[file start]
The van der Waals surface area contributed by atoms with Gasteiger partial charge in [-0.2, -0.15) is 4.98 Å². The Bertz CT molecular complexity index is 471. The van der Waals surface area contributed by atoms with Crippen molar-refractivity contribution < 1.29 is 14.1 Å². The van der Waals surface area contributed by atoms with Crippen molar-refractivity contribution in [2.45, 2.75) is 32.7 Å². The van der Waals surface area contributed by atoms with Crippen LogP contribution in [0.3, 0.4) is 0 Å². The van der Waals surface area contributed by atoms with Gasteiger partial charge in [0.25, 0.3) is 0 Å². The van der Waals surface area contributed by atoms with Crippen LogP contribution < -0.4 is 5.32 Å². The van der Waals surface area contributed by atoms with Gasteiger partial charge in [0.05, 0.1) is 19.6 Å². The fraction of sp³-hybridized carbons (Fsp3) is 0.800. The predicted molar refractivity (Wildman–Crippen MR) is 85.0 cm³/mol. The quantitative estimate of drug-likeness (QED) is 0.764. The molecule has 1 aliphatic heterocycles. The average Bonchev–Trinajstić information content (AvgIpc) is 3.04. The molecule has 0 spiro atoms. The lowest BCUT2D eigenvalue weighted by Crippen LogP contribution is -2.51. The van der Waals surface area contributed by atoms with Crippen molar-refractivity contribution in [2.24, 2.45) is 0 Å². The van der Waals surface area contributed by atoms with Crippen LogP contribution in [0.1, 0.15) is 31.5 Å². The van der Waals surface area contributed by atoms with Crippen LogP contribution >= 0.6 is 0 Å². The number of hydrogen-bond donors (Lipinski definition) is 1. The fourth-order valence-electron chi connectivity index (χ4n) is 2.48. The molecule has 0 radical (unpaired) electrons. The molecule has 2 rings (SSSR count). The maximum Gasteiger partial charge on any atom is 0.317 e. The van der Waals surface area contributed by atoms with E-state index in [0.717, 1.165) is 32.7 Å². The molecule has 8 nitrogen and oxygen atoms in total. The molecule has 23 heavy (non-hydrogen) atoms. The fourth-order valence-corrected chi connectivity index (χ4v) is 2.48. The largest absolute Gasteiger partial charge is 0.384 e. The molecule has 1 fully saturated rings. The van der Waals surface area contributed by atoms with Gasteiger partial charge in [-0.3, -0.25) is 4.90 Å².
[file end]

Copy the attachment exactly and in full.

The van der Waals surface area contributed by atoms with Gasteiger partial charge in [-0.2, -0.15) is 4.98 Å². The Bertz CT molecular complexity index is 471. The van der Waals surface area contributed by atoms with Crippen molar-refractivity contribution < 1.29 is 14.1 Å². The van der Waals surface area contributed by atoms with Crippen molar-refractivity contribution in [2.45, 2.75) is 32.7 Å². The van der Waals surface area contributed by atoms with Crippen LogP contribution in [0.3, 0.4) is 0 Å². The van der Waals surface area contributed by atoms with Gasteiger partial charge in [0.25, 0.3) is 0 Å². The van der Waals surface area contributed by atoms with Crippen LogP contribution < -0.4 is 5.32 Å². The van der Waals surface area contributed by atoms with Gasteiger partial charge in [0.05, 0.1) is 19.6 Å². The fraction of sp³-hybridized carbons (Fsp3) is 0.800. The predicted molar refractivity (Wildman–Crippen MR) is 85.0 cm³/mol. The quantitative estimate of drug-likeness (QED) is 0.764. The molecule has 1 aliphatic heterocycles. The average Bonchev–Trinajstić information content (AvgIpc) is 3.04. The molecule has 0 spiro atoms. The lowest BCUT2D eigenvalue weighted by Crippen LogP contribution is -2.51. The van der Waals surface area contributed by atoms with Crippen molar-refractivity contribution in [2.24, 2.45) is 0 Å². The van der Waals surface area contributed by atoms with Crippen LogP contribution in [0.1, 0.15) is 31.5 Å². The van der Waals surface area contributed by atoms with Crippen LogP contribution >= 0.6 is 0 Å². The number of hydrogen-bond donors (Lipinski definition) is 1. The fourth-order valence-electron chi connectivity index (χ4n) is 2.48. The molecule has 0 radical (unpaired) electrons. The molecule has 2 rings (SSSR count). The maximum Gasteiger partial charge on any atom is 0.317 e. The van der Waals surface area contributed by atoms with E-state index in [0.717, 1.165) is 32.7 Å². The molecule has 8 nitrogen and oxygen atoms in total. The molecule has 23 heavy (non-hydrogen) atoms. The fourth-order valence-corrected chi connectivity index (χ4v) is 2.48. The largest absolute Gasteiger partial charge is 0.384 e. The molecule has 1 fully saturated rings. The van der Waals surface area contributed by atoms with Gasteiger partial charge in [-0.3, -0.25) is 4.90 Å².